Mysterious History Behind Bentley

Classic Cars

One of the world’s most high-class, outstanding car manufacturers is now celebrating its one hundredth birthday – however, there are a variety of things regarding Bentley that aren’t quite so common knowledge. Along with SEAT dealership, Vindis, we take a look at six of the most interesting facts regarding Bentley.

Genuine Build Quality

We have all heard our elders exclaim the words ‘things just aren’t built like they used to be’ anymore but, when considering Bentley, this statement could not be more accurate. The manufacturer’s overarching commitment is to quality engineering. Considering 80 per cent of all Bentleys ever built are still on the roads today, it appears they are doing a rather good job. Also, despite the fact the brand may hold connotations of heavy fuel consumption and a lack of concern for sustainability, CO2 levels across the fleet have been driven down by 30 per cent in recent times.

The Pinnacle of Racing

Obviously, Bentley is aligned closely to quality engineering. However, the world of racing isn’t somewhere we’d automatically associate the manufacturer too. The Bentley Boys, as they were affectionately known, were a group of young men who successfully took this brand and drove it straight into the motorsport hall of fame. In 2019, Lewis Hamilton was ranked by Forbes at the world’s 13th highest paid sports star, however, the Bentley Boys, which featured Capt. Woolf Barnato, J.D Benjafield, Tim Birkin, S.C.H Davis, Glen Kidston, John Duff, and Jack and Clive Dunfee, were unpaid. These men had a true passion for racing, moreover, racing Bentleys. Their relationship with the brand, which led to five Le Mans victories in eight years, was apparent. It was often the young men exhilarating attitude which helped both them, and Bentley, gain an outstanding reputation.

The Secret Behind the Wings

Undoubtedly one of Bentley’s most distinguishing features is its winged logo. Back, when the company was gaining traction in the early 1920s, founder W.O. Bentley called upon the help of close friend and designer, Crosby, to establish a badge that could not be fraudulently reproduced. Therefore, he requested one which featured asymmetric downward aiming feathers. Although ‘wings’ were a popular choice for many car manufacturers when establishing a badge during this era, rumour has it, Bentley’s logo was designed to represent W.O.’s background as an aeronautical engineer during the Great War.

Bentley – Beyond Motoring

Bentley aren’t naive and understand their customers won’t spend every second of everyday in their car. For this reason, they offer a specialised, one-off kit for their owners to fulfill their hobby — the hobby being falconry, of course. Bentayga falconry by Mulliner is, admittedly, a rather obscure optional extra, but it depicts exactly what Bentley is about — creating a car for their client, catering to their wants and needs during development. The flight master station, which is stowed neatly in the boot space of the Bentley Bentayga, includes a GPS tracking system, binoculars, and hand-crafted leather bird hoods. Don’t be concerned if falconry isn’t your forte, however. Bentley promise to appease customers by asking to submit their requests, and their bespoke service will attempt to create a package for any lifestyle or hobby.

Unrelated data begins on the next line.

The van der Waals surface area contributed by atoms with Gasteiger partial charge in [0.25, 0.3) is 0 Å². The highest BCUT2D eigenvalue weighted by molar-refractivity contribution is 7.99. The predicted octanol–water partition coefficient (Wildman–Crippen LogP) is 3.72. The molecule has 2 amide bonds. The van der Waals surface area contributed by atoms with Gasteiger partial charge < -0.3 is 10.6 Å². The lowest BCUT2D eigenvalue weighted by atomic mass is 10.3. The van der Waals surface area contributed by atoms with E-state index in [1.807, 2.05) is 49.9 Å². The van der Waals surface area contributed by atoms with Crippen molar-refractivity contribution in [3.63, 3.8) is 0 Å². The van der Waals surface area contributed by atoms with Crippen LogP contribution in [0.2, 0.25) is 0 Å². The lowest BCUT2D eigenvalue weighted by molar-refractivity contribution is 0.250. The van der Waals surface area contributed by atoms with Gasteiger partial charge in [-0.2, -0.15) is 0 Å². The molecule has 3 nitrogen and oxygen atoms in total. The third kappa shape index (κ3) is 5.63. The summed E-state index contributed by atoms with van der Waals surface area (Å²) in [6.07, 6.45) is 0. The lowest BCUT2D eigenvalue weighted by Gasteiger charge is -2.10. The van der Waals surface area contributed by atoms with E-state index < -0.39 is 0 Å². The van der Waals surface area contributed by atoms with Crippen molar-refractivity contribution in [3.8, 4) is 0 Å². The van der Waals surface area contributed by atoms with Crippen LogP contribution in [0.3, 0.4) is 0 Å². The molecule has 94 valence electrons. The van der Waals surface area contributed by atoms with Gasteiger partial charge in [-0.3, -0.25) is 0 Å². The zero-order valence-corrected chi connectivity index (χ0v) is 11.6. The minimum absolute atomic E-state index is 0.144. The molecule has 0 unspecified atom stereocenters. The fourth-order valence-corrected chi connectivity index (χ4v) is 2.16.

Big cash prizes

Some of the top-level classics have drawn in the biggest cash returns when sold. In July 2004, during Christie’s Le Mans Classic Auction, the Works No.2 Bentley Speed Six Tourer, which laid claim to second place at Le Mans in 1930 and won ‘The Double Twelve’ was sold for £2,784,741. A press release prior to the auction noted, ‘no other car has accomplished so much and, most importantly ‘No.2’ remains in the same conditions since its early racing days in the 1930’.

Party lovers

After their big win, the Bentley Boys headed back to London, and they were in the mood to party. They had just achieved their first Le Mans victory, and they were the only British team competing in the Pays de la Loire. The boys were, of course, in a mood to celebrate. Alongside being the only British team surrounded by French and Germans, this was only the second endurance event these men had competed in. So, when they landed back in Mayfair, trophy in tow, they were irritated by the fact the bar had been left, well, dry — with the exception of Calvados and Dubonnet.

The Bentley Cocktail


  • 1 and a half ounces of Calvados or Apple Brandy
  • 1 and a half ounces of Dubonnet Rouge
  • 1 lemon twist – garnish

In a glass, stir together the Calvados and Dubonnet, pour over ice, and strain into a chilled cocktail glass. Garnish and enjoy, just like a Bentley Boy!

A hundred years below their belt and it doesn’t look likely that Bentley are intending on taking their foot off the metaphorical gas anytime soon.

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